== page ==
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7 september 2010

In the climactic scene of Arnaldur Indriðason's Todesrosen, our heroes beard the criminal mastermind Kalmann in his den. They force him to concede that he's cornered the market on fishing quotas in the Westfjorden of Iceland. And, detective Erlendur announces ominously, he's just heard that Kalmann is starting to buy up fishing quotas on the Ostfjorden as well. Cue sinister music!

Arnaldur's series of Icelandic mysteries featuring Erlendur has become popular in English translation. Five titles have appeared, with a sixth (Hypothermia) due out later this month. But Arnaldur has published ten Erlendur novels in Iceland. The two most recent have simply not made it into English yet (the death of Arnaldur's long-time translator Bernard Scudder was a factor in this delay). But the first two Erlendur novels, from the 1990s, have deliberately not been rendered into English yet. The series therefore bursts onto English-language shelves in media res, fully-featured.

Nine of the Erlendur novels have been translated into German, though, and it was with joy last spring in a Munich bookstore that I realized there was more Erlendur in wait if I could jump-start my rattletrap German. I picked up Todesrosen (1998) mainly because I was quite sure, after deciphering the back cover, that I hadn't read it before. But navigating the bibliographical nuances of a partially-translated series of Krimis is giving my Germanic-language skills a workout. Arnaldur favors cryptic single-word titles, which are rendered into various other cryptic portmanteau words in German or Danish translation, and usually elaborated into something longer and quite different in English, where they're sometimes changed for the paperback, too. This is a field of scholarship where I sometimes can't tell the players even with a scorecard.

Having finished Todesrosen, I can understand why it has not appeared in English (and in fact was late to arrive in German, coming out only in 2008). The mystery involves the murder of a young prostitute whose corpse has been dumped onto the great 19th-century advocate of Icelandic independence from Denmark, Jón Sigurðsson. Jón was from the Westfjorden, and so was the murdered girl Birta. Erlendur is convinced that regional political economies play a big role in the killing, so he drags his sidekick Sigurður Óli on a tour of the Westfjorden to gather background information.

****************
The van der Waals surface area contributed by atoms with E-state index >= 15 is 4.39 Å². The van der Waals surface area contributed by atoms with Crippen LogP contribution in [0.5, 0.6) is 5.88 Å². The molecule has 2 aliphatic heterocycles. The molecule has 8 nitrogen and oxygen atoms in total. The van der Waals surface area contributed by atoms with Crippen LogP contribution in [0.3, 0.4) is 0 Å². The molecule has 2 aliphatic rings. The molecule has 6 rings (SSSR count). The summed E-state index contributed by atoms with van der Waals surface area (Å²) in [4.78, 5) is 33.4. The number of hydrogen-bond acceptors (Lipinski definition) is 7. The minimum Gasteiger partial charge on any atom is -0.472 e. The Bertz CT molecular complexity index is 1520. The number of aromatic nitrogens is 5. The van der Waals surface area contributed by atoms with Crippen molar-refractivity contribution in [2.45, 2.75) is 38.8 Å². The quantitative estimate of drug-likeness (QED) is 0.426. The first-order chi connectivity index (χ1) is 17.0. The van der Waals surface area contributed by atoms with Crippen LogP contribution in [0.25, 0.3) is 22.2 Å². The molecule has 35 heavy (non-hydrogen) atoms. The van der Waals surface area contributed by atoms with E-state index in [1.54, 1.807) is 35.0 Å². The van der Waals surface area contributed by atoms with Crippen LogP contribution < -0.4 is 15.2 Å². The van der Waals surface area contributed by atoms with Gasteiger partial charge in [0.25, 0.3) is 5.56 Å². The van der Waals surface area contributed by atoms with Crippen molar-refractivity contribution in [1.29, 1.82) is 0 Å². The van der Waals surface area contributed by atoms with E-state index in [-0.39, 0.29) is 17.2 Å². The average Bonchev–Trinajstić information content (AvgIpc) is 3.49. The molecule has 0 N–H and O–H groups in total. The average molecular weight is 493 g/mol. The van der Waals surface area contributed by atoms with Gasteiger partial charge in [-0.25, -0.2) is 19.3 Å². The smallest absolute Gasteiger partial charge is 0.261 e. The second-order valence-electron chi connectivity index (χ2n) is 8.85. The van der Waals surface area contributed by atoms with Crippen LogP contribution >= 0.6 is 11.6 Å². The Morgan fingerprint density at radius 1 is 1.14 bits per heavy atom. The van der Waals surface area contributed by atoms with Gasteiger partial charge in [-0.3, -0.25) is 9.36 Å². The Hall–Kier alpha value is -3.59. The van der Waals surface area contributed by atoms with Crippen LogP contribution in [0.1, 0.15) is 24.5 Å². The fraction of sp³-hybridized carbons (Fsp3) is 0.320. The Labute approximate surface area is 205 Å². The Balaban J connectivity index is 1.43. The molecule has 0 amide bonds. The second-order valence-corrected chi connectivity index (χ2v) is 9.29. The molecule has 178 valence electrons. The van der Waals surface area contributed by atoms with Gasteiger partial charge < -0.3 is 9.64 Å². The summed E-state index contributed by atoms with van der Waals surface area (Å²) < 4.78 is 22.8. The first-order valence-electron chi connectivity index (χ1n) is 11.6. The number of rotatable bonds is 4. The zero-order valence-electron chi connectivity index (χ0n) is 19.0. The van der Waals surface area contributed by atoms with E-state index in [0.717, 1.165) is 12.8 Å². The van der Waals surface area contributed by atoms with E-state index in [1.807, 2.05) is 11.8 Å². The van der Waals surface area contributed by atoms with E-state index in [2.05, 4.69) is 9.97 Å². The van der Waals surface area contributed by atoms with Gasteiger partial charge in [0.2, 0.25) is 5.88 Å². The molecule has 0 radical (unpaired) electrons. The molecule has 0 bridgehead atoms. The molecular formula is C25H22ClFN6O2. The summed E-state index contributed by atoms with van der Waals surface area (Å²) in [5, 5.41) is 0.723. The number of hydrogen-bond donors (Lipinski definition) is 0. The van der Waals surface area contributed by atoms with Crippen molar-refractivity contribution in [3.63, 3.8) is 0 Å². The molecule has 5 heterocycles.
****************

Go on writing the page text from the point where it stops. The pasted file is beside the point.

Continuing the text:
Nearly every page of Todesrosen includes some sort of technical discussion of the ramifications of a deregulated market in fishing quotas. A major subplot centers on development strategies for the expanding city of Reykjavík. You can see Arnaldur's literary agents making a tactical decision to launch their author with something a little more lurid for the international market.

But it's a strong, colorful story all the same. There's perhaps a little too much omniscient exposition here for my taste; Arnaldur would improve his technique significantly in later Erlendur novels. (Todesrosen is the second; I haven't yet read Synir Duftsins in its German version Menschensöhne.) We get a lot of the underworld of Reykjavík, and we get some fairly hideous action scenes involving fish trawlers, smokehouses, and baseball bats.

And the fishing-quota stuff, though it's kind of easy to poke fun at it from an armchair in Texas, is serious business to Scandinavians who must watch as a globalized economy extirpates traditional ways of life. The real crime in Todesrosen is not, on the books, illegal. It's the depopulation of fishing villages in the service of building a homogenized modern urban center. The recent booms and busts in Icelandic finance – which had worldwide repercussions – have everything to do with a government's active and passive measures designed to promote a world-is-flat information economy at the expense of sustainable aquaculture.

Developer Kalmann, the devil of the story, speaks as his own advocate:

Wir benötigen all diese kleinen Fischerdörfer rings ums Land nicht mehr. Die Leute mögen ja selber auch nicht mehr da leben. (280)

[We don't need all these little fishing villages all around the country any more. People don't even want to live there anymore, either.]
Erlendur counters:
Die Leute wollen da leben wo sie und ihre Vorfahren geboren und aufgewachsen sind, wo sie sich auskennen. . . . Es geht um viel mehr als nur um Geld. (280)

[People want to live where they and their ancestors were born and grew up, where they know their way around. . . . That means a lot more than just money.]

In Todesrosen we see globalization presented as a criminal conspiracy to destroy local cultural adaptations. The result is an emblematic tableau: a young, ruined, extinguished life discarded on the grave of an icon of nationalist independence. Todesrosen may be too esoteric for the British and American audiences so far, but its ideas speak far beyond its island's local concerns.

Arnaldur Indriðason. Todesrosen. [Dauðarósir, 1998.] Trans. Coletta Bürling. 2008. Bergisch Gladbach: Bastei Lübbe, 2009.